Beware of burning bridges before they’re even built. Avoid using phrases such as “kill shelter,” or even “rescue a dog from your shelter.” Remember that animal shelter employees generally care about animals very much. They are providing services for animals of all breeds and health conditions, usually on a very limited budget. If you can show genuine appreciation for the difficult job they do, while at the same time offering to assist them in helping specific dogs, you will have a higher likelihood of success. You may want to consider using the newly-coined term, “placement partners,” when describing how the shelter and your rescue can work together for the benefit of individual animals.

Philosophy Fit?

Find out about the shelter’s philosophies on sterilization and euthanasia. Be prepared to answer questions about your rescue’s standard procedures for temperament evaluation, adoption screening, follow up assistance for adopters, and handling returns. If the shelter rep feels that your group is a good philosophical match for them, and that you can perhaps offer services for specific animals, then you are more likely to set up a working arrangement. Bring sample copies of your foster home contract, adoption questionnaire, and adoption/sterilization contract. A letter of reference from your regular veterinarian and/or another shelter with which you have a good relationship may be helpful. A photo album of before and after pictures of your rescue dogs is an added touch.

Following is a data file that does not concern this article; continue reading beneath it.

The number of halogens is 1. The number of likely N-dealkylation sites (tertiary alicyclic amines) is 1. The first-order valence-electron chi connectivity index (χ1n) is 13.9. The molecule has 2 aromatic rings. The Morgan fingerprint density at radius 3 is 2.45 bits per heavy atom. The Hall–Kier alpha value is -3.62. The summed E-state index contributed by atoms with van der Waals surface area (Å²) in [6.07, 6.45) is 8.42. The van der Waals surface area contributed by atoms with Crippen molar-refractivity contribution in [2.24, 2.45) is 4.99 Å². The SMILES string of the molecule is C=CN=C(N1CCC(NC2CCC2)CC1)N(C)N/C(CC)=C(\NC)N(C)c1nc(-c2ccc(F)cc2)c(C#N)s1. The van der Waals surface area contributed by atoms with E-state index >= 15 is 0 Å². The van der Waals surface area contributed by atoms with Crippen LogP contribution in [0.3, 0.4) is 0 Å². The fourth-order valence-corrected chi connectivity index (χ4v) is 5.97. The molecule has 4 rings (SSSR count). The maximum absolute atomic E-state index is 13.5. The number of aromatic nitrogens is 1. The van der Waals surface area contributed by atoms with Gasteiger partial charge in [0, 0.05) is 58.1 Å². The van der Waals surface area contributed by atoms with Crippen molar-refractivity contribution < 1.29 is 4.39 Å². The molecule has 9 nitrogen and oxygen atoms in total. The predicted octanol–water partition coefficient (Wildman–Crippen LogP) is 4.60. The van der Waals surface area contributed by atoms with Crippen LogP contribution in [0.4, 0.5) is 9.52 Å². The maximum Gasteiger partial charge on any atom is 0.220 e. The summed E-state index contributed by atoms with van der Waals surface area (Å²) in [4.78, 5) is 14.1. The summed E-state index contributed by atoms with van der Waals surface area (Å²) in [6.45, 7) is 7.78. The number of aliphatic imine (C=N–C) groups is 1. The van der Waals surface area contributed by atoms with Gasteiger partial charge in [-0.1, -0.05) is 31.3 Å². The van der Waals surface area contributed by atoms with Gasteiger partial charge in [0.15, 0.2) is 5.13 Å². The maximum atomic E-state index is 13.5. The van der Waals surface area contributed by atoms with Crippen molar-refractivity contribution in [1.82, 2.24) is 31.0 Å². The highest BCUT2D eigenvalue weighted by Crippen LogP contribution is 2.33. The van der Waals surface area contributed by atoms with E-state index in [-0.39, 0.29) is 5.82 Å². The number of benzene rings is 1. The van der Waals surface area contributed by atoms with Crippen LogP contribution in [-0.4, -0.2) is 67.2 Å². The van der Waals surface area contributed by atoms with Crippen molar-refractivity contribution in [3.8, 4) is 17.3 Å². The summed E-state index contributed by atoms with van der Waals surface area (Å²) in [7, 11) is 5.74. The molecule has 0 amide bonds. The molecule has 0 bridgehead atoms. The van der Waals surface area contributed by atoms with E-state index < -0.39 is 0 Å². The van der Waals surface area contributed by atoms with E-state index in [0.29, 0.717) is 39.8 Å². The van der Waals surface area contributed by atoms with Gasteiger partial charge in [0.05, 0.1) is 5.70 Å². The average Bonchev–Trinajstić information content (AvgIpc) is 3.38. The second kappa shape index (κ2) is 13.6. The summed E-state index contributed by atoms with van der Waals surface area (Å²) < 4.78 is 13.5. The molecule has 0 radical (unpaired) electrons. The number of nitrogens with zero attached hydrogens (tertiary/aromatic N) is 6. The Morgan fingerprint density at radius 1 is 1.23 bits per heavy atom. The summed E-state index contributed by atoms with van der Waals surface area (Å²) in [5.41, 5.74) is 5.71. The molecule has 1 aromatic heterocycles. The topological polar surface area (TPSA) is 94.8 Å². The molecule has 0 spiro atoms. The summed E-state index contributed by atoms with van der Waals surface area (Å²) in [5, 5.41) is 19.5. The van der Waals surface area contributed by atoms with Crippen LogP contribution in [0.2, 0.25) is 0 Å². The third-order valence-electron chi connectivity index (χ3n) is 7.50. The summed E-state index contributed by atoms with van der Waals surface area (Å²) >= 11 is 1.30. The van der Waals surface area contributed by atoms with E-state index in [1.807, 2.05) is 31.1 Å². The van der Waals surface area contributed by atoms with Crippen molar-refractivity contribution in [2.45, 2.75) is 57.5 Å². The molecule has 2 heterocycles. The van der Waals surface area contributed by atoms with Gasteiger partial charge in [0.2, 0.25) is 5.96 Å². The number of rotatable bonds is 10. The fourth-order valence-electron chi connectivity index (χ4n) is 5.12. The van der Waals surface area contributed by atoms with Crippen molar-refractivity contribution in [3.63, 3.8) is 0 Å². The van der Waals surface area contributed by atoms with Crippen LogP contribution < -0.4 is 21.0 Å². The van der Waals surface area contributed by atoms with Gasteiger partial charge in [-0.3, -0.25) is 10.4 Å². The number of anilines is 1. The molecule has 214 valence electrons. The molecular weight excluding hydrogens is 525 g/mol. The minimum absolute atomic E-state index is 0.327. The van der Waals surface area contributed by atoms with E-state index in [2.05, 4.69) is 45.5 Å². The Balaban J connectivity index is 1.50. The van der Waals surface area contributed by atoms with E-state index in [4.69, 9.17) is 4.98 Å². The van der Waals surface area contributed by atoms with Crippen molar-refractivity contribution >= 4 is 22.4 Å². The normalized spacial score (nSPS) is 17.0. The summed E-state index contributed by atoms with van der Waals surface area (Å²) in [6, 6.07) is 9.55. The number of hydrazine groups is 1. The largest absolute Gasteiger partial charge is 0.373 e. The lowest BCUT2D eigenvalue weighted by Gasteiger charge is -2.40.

Promote your Program

Explain your services, nonprofit status, connection with local or national breed clubs, and structure. Provide a copy of your state or federal non profit status paperwork. If you are a Code of Ethics signer, be sure to say so, and bring along a copy of the Code of Ethics for the shelter to keep. While you will emphasize your group’s positive points, describe your rescue’s limitations, too. If you only have two foster homes, the shelter will better understand if you decline a dog because you’re full. If your waiting list is full of people looking for Pomeranians but not Pomeranian mixes, then it makes more sense that you would only accept purebred Poms. If you have financial limitations and typically do not accept heartworm positive animals, then tell the shelter up front.